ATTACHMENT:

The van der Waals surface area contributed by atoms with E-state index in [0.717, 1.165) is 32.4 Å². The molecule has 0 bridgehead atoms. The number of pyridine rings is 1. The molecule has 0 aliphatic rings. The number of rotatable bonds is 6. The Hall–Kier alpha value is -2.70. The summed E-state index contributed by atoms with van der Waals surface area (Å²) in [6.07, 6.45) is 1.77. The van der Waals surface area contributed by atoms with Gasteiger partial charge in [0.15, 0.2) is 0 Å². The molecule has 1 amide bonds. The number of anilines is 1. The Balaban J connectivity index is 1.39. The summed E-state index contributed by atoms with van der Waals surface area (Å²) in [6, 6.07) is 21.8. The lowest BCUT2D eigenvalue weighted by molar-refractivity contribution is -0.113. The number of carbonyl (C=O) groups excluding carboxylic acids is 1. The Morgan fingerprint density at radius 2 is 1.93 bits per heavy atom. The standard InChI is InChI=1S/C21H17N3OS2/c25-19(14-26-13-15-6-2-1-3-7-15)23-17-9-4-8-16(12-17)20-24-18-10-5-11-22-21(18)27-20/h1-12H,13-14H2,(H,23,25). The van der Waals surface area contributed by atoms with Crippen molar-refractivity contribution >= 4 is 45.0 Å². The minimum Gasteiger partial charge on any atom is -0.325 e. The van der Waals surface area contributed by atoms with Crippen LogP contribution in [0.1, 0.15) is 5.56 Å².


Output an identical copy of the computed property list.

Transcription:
The van der Waals surface area contributed by atoms with E-state index in [0.717, 1.165) is 32.4 Å². The molecule has 0 bridgehead atoms. The number of pyridine rings is 1. The molecule has 0 aliphatic rings. The number of rotatable bonds is 6. The Hall–Kier alpha value is -2.70. The summed E-state index contributed by atoms with van der Waals surface area (Å²) in [6.07, 6.45) is 1.77. The van der Waals surface area contributed by atoms with Gasteiger partial charge in [0.15, 0.2) is 0 Å². The molecule has 1 amide bonds. The number of anilines is 1. The Balaban J connectivity index is 1.39. The summed E-state index contributed by atoms with van der Waals surface area (Å²) in [6, 6.07) is 21.8. The lowest BCUT2D eigenvalue weighted by molar-refractivity contribution is -0.113. The number of carbonyl (C=O) groups excluding carboxylic acids is 1. The Morgan fingerprint density at radius 2 is 1.93 bits per heavy atom. The standard InChI is InChI=1S/C21H17N3OS2/c25-19(14-26-13-15-6-2-1-3-7-15)23-17-9-4-8-16(12-17)20-24-18-10-5-11-22-21(18)27-20/h1-12H,13-14H2,(H,23,25). The van der Waals surface area contributed by atoms with Crippen molar-refractivity contribution >= 4 is 45.0 Å². The minimum Gasteiger partial charge on any atom is -0.325 e. The van der Waals surface area contributed by atoms with Crippen LogP contribution in [0.1, 0.15) is 5.56 Å².